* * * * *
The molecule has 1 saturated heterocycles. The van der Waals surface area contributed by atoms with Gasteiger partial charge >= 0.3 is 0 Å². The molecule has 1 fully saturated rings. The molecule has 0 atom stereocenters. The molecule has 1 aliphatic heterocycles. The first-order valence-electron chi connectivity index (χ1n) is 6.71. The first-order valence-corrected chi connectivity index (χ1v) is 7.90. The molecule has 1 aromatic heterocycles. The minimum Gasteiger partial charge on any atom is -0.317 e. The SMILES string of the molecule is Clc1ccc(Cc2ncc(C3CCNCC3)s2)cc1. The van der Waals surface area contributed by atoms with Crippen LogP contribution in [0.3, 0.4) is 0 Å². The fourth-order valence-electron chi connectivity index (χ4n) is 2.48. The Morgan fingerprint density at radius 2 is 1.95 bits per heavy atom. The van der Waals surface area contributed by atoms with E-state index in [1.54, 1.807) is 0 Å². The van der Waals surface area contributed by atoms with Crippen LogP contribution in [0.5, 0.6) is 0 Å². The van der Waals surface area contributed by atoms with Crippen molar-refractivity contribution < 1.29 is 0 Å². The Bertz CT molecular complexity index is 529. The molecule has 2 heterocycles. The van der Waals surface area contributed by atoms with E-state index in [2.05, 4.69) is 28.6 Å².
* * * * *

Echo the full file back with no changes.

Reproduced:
The molecule has 1 saturated heterocycles. The van der Waals surface area contributed by atoms with Gasteiger partial charge >= 0.3 is 0 Å². The molecule has 1 fully saturated rings. The molecule has 0 atom stereocenters. The molecule has 1 aliphatic heterocycles. The first-order valence-electron chi connectivity index (χ1n) is 6.71. The first-order valence-corrected chi connectivity index (χ1v) is 7.90. The molecule has 1 aromatic heterocycles. The minimum Gasteiger partial charge on any atom is -0.317 e. The SMILES string of the molecule is Clc1ccc(Cc2ncc(C3CCNCC3)s2)cc1. The van der Waals surface area contributed by atoms with Crippen LogP contribution in [0.3, 0.4) is 0 Å². The fourth-order valence-electron chi connectivity index (χ4n) is 2.48. The Morgan fingerprint density at radius 2 is 1.95 bits per heavy atom. The van der Waals surface area contributed by atoms with E-state index in [1.54, 1.807) is 0 Å². The van der Waals surface area contributed by atoms with Crippen LogP contribution in [0.5, 0.6) is 0 Å². The van der Waals surface area contributed by atoms with Crippen molar-refractivity contribution < 1.29 is 0 Å². The Bertz CT molecular complexity index is 529. The molecule has 2 heterocycles. The van der Waals surface area contributed by atoms with E-state index in [2.05, 4.69) is 28.6 Å².